Today on MSNBC's Morning Joe, Bob Woodward blasted President Obama's "madness" for letting budget considerations influence military policy, continuing to stumble through his transition from Bush turncoat to Obama hater. It's the latest attack from the Washington Post reporter, following a column late last week charging that the massive cuts from the imminent sequestration are the president's fault — a charge the administration labelled "willfully wrong."
Today's skirmish stems from an announcement by the Navy earlier this month that the U.S.S. Harry S. Truman wouldn't deploy to the Persian Gulf, citing imminent NBC News notes, the Navy is slated to lose $4 billion by fall due to the cuts, on top of operating at a $4.6 billion deficit due to Congress' failure to enact a new budget for 2013.
Presumably after having crunched the numbers, Woodward disagrees with that decision.
“Can you imagine Ronald Reagan sitting there and saying ‘Oh, by the way, I can’t do this because of some budget document?’” Woodward said Wednesday on MSNBC’s “Morning Joe.”
“Or George W. Bush saying, ‘You know, I’m not going to invade Iraq because I can’t get the aircraft carriers I need’ or even Bill Clinton saying, ‘You know, I’m not going to attack Saddam Hussein’s intelligence headquarters,’ as he did when Clinton was president because of some budget document?” Woodward added. “Under the Constitution, the president is commander-in-chief and employs the force. And so we now have the president going out because of this piece of paper and this agreement, I can’t do what I need to do to protect the country. That’s a kind of madness that I haven’t seen in a long time.”
Bush indeed never said, "You know, I’m not going to invade Iraq because I can’t get the aircraft carriers I need." As the Bush administration's primary historian, Woodward should know that Bush's attitude was quite the opposite.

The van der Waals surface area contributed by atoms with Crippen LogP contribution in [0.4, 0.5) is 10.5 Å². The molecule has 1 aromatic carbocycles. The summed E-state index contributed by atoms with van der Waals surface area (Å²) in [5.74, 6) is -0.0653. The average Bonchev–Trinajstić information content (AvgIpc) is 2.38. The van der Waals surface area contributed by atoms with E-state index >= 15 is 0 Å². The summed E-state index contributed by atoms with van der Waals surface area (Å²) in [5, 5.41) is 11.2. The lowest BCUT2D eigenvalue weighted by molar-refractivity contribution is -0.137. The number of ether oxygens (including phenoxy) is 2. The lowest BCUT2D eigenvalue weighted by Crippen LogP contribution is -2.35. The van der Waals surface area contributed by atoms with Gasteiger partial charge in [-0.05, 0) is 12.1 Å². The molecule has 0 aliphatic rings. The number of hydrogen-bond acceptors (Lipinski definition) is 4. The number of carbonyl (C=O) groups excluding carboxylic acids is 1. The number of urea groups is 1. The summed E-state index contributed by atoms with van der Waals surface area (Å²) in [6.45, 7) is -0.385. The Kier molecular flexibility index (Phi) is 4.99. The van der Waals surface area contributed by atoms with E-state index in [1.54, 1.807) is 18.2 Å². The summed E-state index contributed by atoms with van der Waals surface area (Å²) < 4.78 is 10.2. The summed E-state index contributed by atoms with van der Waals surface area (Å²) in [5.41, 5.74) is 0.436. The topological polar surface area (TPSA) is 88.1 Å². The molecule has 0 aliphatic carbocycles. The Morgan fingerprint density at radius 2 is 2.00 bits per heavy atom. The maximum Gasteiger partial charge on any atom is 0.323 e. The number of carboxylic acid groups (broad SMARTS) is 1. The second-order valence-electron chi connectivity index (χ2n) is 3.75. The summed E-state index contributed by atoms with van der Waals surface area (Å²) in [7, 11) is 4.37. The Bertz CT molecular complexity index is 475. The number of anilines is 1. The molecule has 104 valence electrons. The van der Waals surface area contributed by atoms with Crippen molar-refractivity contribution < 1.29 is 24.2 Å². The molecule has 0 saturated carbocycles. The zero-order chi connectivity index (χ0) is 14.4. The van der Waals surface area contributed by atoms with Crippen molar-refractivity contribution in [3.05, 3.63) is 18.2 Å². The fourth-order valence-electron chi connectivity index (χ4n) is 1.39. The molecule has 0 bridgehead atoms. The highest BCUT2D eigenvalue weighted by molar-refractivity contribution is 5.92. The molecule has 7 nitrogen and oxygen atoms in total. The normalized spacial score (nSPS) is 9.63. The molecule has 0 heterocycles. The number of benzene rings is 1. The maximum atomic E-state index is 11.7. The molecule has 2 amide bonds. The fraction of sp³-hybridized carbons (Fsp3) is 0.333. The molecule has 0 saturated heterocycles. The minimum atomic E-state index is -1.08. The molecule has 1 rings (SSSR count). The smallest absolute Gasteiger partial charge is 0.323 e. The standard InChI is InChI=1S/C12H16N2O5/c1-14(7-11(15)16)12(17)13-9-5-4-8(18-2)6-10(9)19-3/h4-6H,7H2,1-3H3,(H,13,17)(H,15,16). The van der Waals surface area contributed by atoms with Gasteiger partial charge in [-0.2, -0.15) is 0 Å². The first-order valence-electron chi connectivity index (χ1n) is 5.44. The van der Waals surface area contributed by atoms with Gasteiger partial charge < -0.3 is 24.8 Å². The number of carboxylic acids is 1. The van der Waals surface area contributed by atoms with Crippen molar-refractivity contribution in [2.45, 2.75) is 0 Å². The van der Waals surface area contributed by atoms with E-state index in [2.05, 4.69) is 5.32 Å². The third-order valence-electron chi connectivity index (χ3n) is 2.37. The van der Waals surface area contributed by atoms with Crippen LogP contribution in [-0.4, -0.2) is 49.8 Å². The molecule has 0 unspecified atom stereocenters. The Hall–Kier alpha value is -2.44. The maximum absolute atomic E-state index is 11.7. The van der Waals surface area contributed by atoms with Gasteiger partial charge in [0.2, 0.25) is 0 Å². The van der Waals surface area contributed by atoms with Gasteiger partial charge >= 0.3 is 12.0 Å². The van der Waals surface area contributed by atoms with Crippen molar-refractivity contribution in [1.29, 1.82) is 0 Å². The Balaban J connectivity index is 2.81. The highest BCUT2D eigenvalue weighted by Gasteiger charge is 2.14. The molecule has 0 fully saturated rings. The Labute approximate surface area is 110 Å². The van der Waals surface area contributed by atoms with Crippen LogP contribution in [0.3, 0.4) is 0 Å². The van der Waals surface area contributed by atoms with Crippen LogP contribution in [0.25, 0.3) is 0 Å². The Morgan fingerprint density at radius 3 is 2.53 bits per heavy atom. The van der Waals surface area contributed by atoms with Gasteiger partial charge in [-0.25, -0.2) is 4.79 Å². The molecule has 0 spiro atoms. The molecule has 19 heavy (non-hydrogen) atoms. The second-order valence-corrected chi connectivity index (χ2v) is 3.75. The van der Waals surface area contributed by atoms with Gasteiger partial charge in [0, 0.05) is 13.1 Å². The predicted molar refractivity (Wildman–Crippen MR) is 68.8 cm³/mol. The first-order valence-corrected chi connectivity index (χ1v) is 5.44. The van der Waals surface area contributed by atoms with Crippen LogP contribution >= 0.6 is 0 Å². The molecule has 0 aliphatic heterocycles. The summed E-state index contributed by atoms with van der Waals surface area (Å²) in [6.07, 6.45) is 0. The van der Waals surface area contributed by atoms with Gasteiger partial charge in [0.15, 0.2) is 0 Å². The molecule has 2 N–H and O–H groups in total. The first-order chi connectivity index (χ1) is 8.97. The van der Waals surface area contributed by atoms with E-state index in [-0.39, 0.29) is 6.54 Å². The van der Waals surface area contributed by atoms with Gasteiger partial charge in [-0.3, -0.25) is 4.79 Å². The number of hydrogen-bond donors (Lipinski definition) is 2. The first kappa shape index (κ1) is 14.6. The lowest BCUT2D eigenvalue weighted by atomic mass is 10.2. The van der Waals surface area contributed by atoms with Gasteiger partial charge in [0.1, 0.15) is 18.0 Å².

At a 2004 town hall meeting in Kuwait, a soldier asked then-Secretary of Defense Donald Rumsfeld: "Why do we soldiers have to dig through local landfills for pieces of scrap metal and compromised ballistic glass to up-armor our vehicles, and why don’t we have those resources readily available to us?" Why, in other words, don't we have the resources we need? Rumsfeld's famous reply:
As you know, you go to war with the army you have, not the army you might want or wish to have at a later time.
The exchange occurred shortly after Woodward's laudatory 2004 book Plan of Attack: The Definitive Account of the Decision to Invade Iraq, but well before 2007's heavily critical State of Denial. The latter book seemed to complete Woodward's transition away from being a Bush hagiographer, documenting the "detailed, behind-the-scenes story of how the Bush administration failed to tell the truth about the Iraq War." Perhaps today's comments indicate that the pendulum is swinging back.
Over the weekend, Woodward described how he saw Obama's pick of Chuck Hagel to lead the department of defense.
[Obama and Hagel's shared] worldview is part hawk and part dove. It amounts, in part, to a challenge to the wars of President George W. Bush. It holds that the Afghanistan war has been mismanaged and the Iraq war unnecessary. War is an option, but very much a last resort.
So, this thinking goes, the U.S. role in the world must be carefully scaled back -- this is not a matter of choice but of facing reality; the military needs to be treated with deep skepticism; lots of strategic military and foreign policy thinking is out of date; and quagmires like Afghanistan should be avoided.
Apparently Woodward meant those lines as a critique.
This article is from the archive of our partner The Wire.
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